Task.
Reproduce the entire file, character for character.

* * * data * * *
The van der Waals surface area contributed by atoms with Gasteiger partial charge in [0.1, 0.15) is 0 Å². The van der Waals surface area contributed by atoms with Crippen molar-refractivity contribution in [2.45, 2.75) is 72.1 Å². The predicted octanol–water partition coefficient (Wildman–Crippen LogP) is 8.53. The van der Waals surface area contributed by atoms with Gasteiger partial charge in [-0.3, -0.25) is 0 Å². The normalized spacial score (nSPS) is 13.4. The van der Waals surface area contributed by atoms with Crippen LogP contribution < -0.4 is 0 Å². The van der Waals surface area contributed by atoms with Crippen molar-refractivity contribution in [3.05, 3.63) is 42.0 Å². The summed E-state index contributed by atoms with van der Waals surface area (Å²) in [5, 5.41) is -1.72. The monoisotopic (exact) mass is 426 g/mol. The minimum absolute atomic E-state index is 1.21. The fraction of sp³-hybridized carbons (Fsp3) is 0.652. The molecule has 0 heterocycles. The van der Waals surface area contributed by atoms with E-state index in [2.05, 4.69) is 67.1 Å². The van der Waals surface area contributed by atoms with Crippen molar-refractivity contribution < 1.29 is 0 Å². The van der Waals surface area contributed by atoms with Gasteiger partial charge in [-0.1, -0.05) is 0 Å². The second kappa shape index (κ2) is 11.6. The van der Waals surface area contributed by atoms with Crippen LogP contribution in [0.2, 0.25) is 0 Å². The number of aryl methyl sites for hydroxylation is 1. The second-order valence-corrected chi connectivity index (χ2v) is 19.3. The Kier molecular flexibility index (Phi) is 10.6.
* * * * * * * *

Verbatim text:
The van der Waals surface area contributed by atoms with Gasteiger partial charge in [0.1, 0.15) is 0 Å². The van der Waals surface area contributed by atoms with Crippen molar-refractivity contribution in [2.45, 2.75) is 72.1 Å². The predicted octanol–water partition coefficient (Wildman–Crippen LogP) is 8.53. The van der Waals surface area contributed by atoms with Gasteiger partial charge in [-0.3, -0.25) is 0 Å². The normalized spacial score (nSPS) is 13.4. The van der Waals surface area contributed by atoms with Crippen LogP contribution < -0.4 is 0 Å². The van der Waals surface area contributed by atoms with Crippen molar-refractivity contribution in [3.05, 3.63) is 42.0 Å². The summed E-state index contributed by atoms with van der Waals surface area (Å²) in [5, 5.41) is -1.72. The monoisotopic (exact) mass is 426 g/mol. The minimum absolute atomic E-state index is 1.21. The fraction of sp³-hybridized carbons (Fsp3) is 0.652. The molecule has 0 heterocycles. The van der Waals surface area contributed by atoms with E-state index in [2.05, 4.69) is 67.1 Å². The van der Waals surface area contributed by atoms with Crippen molar-refractivity contribution < 1.29 is 0 Å². The van der Waals surface area contributed by atoms with Gasteiger partial charge in [-0.1, -0.05) is 0 Å². The second kappa shape index (κ2) is 11.6. The van der Waals surface area contributed by atoms with Crippen LogP contribution in [0.2, 0.25) is 0 Å². The number of aryl methyl sites for hydroxylation is 1. The second-order valence-corrected chi connectivity index (χ2v) is 19.3. The Kier molecular flexibility index (Phi) is 10.6.